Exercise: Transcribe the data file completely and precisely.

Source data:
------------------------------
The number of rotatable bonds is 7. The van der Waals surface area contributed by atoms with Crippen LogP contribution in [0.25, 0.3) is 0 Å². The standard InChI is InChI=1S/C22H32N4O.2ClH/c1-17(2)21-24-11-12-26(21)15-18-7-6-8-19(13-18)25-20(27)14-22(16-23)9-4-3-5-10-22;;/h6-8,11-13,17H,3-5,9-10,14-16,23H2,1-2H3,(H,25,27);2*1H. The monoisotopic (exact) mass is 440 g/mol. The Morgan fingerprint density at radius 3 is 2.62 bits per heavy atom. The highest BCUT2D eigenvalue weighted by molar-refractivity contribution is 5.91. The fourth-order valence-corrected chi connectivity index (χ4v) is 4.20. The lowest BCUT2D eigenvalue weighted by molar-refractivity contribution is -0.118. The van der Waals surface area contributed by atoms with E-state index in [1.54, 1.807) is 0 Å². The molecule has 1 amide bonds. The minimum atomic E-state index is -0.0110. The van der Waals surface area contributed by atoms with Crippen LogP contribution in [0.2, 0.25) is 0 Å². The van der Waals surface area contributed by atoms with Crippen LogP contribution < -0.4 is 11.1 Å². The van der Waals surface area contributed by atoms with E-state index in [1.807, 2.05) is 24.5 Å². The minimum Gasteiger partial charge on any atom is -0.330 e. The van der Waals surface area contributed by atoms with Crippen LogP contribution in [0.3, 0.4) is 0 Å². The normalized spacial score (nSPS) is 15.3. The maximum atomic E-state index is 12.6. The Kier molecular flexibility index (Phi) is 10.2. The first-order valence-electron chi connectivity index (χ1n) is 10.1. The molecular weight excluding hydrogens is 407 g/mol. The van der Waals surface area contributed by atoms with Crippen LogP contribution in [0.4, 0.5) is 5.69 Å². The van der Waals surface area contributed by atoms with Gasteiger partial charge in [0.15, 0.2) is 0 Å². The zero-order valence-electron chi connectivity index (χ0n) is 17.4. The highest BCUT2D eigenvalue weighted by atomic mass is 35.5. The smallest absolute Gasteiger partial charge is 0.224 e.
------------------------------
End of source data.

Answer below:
The number of rotatable bonds is 7. The van der Waals surface area contributed by atoms with Crippen LogP contribution in [0.25, 0.3) is 0 Å². The standard InChI is InChI=1S/C22H32N4O.2ClH/c1-17(2)21-24-11-12-26(21)15-18-7-6-8-19(13-18)25-20(27)14-22(16-23)9-4-3-5-10-22;;/h6-8,11-13,17H,3-5,9-10,14-16,23H2,1-2H3,(H,25,27);2*1H. The monoisotopic (exact) mass is 440 g/mol. The Morgan fingerprint density at radius 3 is 2.62 bits per heavy atom. The highest BCUT2D eigenvalue weighted by molar-refractivity contribution is 5.91. The fourth-order valence-corrected chi connectivity index (χ4v) is 4.20. The lowest BCUT2D eigenvalue weighted by molar-refractivity contribution is -0.118. The van der Waals surface area contributed by atoms with E-state index in [1.54, 1.807) is 0 Å². The molecule has 1 amide bonds. The minimum atomic E-state index is -0.0110. The van der Waals surface area contributed by atoms with Crippen LogP contribution in [0.2, 0.25) is 0 Å². The van der Waals surface area contributed by atoms with Crippen LogP contribution < -0.4 is 11.1 Å². The van der Waals surface area contributed by atoms with E-state index in [1.807, 2.05) is 24.5 Å². The minimum Gasteiger partial charge on any atom is -0.330 e. The van der Waals surface area contributed by atoms with Crippen LogP contribution in [0.3, 0.4) is 0 Å². The normalized spacial score (nSPS) is 15.3. The maximum atomic E-state index is 12.6. The Kier molecular flexibility index (Phi) is 10.2. The first-order valence-electron chi connectivity index (χ1n) is 10.1. The molecular weight excluding hydrogens is 407 g/mol. The van der Waals surface area contributed by atoms with Crippen LogP contribution in [0.4, 0.5) is 5.69 Å². The van der Waals surface area contributed by atoms with Gasteiger partial charge in [0.15, 0.2) is 0 Å². The zero-order valence-electron chi connectivity index (χ0n) is 17.4. The highest BCUT2D eigenvalue weighted by atomic mass is 35.5. The smallest absolute Gasteiger partial charge is 0.224 e.